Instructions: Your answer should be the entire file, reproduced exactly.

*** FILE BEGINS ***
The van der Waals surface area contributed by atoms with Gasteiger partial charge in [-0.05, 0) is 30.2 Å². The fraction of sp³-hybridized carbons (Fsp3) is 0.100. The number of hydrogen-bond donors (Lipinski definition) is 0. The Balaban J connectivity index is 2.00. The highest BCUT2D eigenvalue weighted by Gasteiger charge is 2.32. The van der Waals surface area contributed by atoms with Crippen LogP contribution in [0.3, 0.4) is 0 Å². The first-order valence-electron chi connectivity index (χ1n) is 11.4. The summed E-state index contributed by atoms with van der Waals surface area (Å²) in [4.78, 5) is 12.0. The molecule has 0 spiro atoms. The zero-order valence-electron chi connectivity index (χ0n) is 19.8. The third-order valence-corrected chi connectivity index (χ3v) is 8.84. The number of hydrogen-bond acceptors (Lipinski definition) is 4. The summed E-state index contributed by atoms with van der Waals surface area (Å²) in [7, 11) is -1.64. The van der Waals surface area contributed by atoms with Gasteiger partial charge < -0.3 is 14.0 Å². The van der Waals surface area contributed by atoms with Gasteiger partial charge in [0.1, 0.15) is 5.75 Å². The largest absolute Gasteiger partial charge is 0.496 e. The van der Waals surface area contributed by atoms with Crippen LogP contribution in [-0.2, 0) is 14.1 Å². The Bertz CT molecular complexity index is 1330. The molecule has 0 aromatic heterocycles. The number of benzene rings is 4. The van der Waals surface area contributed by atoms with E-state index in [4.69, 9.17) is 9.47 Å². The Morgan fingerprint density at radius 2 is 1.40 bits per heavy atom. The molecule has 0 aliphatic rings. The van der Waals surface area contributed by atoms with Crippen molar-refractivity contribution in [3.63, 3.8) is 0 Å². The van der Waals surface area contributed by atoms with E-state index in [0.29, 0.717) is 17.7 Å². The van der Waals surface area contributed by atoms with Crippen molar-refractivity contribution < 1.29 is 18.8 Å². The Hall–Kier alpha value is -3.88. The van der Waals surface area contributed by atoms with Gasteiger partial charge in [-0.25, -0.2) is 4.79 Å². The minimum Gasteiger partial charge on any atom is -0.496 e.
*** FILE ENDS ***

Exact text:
The van der Waals surface area contributed by atoms with Gasteiger partial charge in [-0.05, 0) is 30.2 Å². The fraction of sp³-hybridized carbons (Fsp3) is 0.100. The number of hydrogen-bond donors (Lipinski definition) is 0. The Balaban J connectivity index is 2.00. The highest BCUT2D eigenvalue weighted by Gasteiger charge is 2.32. The van der Waals surface area contributed by atoms with Crippen LogP contribution in [0.3, 0.4) is 0 Å². The first-order valence-electron chi connectivity index (χ1n) is 11.4. The summed E-state index contributed by atoms with van der Waals surface area (Å²) in [4.78, 5) is 12.0. The molecule has 0 spiro atoms. The zero-order valence-electron chi connectivity index (χ0n) is 19.8. The third-order valence-corrected chi connectivity index (χ3v) is 8.84. The number of hydrogen-bond acceptors (Lipinski definition) is 4. The summed E-state index contributed by atoms with van der Waals surface area (Å²) in [7, 11) is -1.64. The van der Waals surface area contributed by atoms with Gasteiger partial charge < -0.3 is 14.0 Å². The van der Waals surface area contributed by atoms with Gasteiger partial charge in [0.1, 0.15) is 5.75 Å². The largest absolute Gasteiger partial charge is 0.496 e. The van der Waals surface area contributed by atoms with Crippen LogP contribution in [-0.2, 0) is 14.1 Å². The Bertz CT molecular complexity index is 1330. The molecule has 0 aromatic heterocycles. The number of benzene rings is 4. The van der Waals surface area contributed by atoms with E-state index in [4.69, 9.17) is 9.47 Å². The Morgan fingerprint density at radius 2 is 1.40 bits per heavy atom. The molecule has 0 aliphatic rings. The van der Waals surface area contributed by atoms with Crippen molar-refractivity contribution in [3.63, 3.8) is 0 Å². The van der Waals surface area contributed by atoms with E-state index in [0.29, 0.717) is 17.7 Å². The van der Waals surface area contributed by atoms with Crippen molar-refractivity contribution < 1.29 is 18.8 Å². The Hall–Kier alpha value is -3.88. The van der Waals surface area contributed by atoms with Gasteiger partial charge in [-0.25, -0.2) is 4.79 Å². The minimum Gasteiger partial charge on any atom is -0.496 e.